Acaba association: Airbnb hosts defend themselves from abusive fees

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Júlia Bacardit -
  • Vila Olímpica, Barcelona
    Vila Olímpica, Barcelona.
  • "Neither injustice, nor speculation"
    "Neither injustice, nor speculation".
  • Airbnb platform is not defending their users' rights
    Airbnb platform is not defending their users' rights.
  • Neal Shanahan, spokesperson of Acaba Association
    Neal Shanahan, spokesperson of Acaba Association.
  • Acaba Association logo
    Acaba Association logo.
  • 500 X 20 Association fights for fair housing, like PAH
    500 X 20 Association fights for fair housing, like PAH.

Acaba association was created to protect Aibnb hosts from the Barcelona City Council. Its members claim they were using the platform to help them pay the rent, not to speculate.  

Since 1992, Barcelona has become a center of touristic attraction. It all started with the Olympic Games, which turned Barcelona into a fashionable and modern city. With the Olympic Games, a new neighbourhood was created  and the influx of tourists grew.

The consequences of increased popularity are well-known in many cities all over the world: the more popular a city is, the more expenisve it is to live in it.

According to a survey done by the Barcelona city council in 2016, the average monthly rent you have to pay for a flat in Vila Olímpica is higher than 1000 euros a month. But the Olympic neighbourhood is no exception.

The rise of prices forced many people out of their homes, and collective initiaitves such as PAH (Plataforma d'Afectats per la Hipoteca) started fighting for the rights of residents who could no longer afford to live in their flats. In the same time, Airbnb platform landed in Barcelona.

Collaborative economy?

The idea behind Airbnb is simple: share your house with foreigners, make them feel more comfortable than they would in any hotel. Then charge them some 30 euros per night so their hilday stay can help you pay the (higher and higher) rent.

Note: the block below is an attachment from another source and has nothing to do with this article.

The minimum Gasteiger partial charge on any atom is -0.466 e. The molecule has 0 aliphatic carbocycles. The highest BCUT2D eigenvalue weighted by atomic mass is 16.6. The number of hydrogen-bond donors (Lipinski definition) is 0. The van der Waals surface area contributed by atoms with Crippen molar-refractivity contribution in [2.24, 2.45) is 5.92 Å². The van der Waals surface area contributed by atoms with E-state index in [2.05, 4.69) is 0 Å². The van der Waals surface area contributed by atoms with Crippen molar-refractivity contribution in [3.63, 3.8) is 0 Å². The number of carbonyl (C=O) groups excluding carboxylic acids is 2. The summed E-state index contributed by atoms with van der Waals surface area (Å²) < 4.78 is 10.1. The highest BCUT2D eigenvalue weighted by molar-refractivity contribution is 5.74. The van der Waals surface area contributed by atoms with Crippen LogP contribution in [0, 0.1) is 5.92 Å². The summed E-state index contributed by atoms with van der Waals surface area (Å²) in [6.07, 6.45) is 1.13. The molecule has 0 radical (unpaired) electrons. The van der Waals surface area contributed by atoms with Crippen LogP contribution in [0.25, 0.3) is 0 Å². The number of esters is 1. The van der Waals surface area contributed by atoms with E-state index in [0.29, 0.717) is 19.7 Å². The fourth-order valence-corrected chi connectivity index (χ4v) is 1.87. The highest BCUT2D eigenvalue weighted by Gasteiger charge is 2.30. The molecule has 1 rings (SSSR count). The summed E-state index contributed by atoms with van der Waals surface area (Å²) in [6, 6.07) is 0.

Such platforms don’t help decrease the price of housings at all, but they can help people survive even if it is at the cost of turning them into cleaning and catering freelance workers. 

With the time, however, Airbnb became a big business, and some block owners started posting their houses in Airbnbwithout any of them living inside of them.

 That is when Airbnb stopped being collaborative to become a platform for owners who want to make big profits with the flats they have.

Instead of renting their appartments to people who live and work in Barcelona, most of them for less than 18.000 euros a year, owners could now post their empty appartments and Airbnb and hire someone to work as a “receptionist” who took care of everything.

Just like a hotel, but without the need to pay any fees nor to hire more than one person. In the meantime, Airbnbplatform widened its horizons more than ever and cash started flowing.

Acaba Association: when neighbours are treated as speculators

In 20016, the Barcelona City Council decided to take action. Major Ada Colau’s intention was to ban such illegal activities, especially because they destroy the neigbourhood network, they affect legal hotels and they contribute to general speculation.

To fight Airbnb’s fraud, the City Council opened up to 6500 files against people who were using the Airbnb platform to offer an empty room in their appartment. Airbnb regular host users in Barcelonaasked Airbnb for help, but the company left them alone and legally unprotected in such tricky situation. 

Then they created the Acaba association (plataforma Afectats pel Conflicte entre l’Ajuntament de Barcelona i Airbnb). In English, Acaba acronym stands for “platform for those affected by Airbnb and the Barcelona City Council.

Some particulars Airbnb hosts claim their intention was not lucrative but rather a means of survival: they used the extra income to complement their salaries and pay the high rents. This way, they could face the high housing prices in Barcelona.

Acaba Association spokesperson Neal Shanahan, who would sporadically rent one of the rooms in his residence, complains that the City Council charged neighbours like him and big builiding owners with the same fee: 60.000 euros.

For a person who has his or her whole building dedicated to continual tourist housing, 60.000 euros are almost nothing; but for a neighbour who is trying to make ends meet every month, 60.000 euros and the ban to rent their extra bedroom literally means economic disaster.

In Acaba association they agree with the City Council’s idea that speculation needs punishment, but they claim the need to draw a proper tourist housing regulation.

“Some of our demands have been heard, and members of our associations are happy that the City Council is trying to right its wrongs and give users their money back. The next step will consist in seeing where our association is going”, concludes Neal Shanahan.


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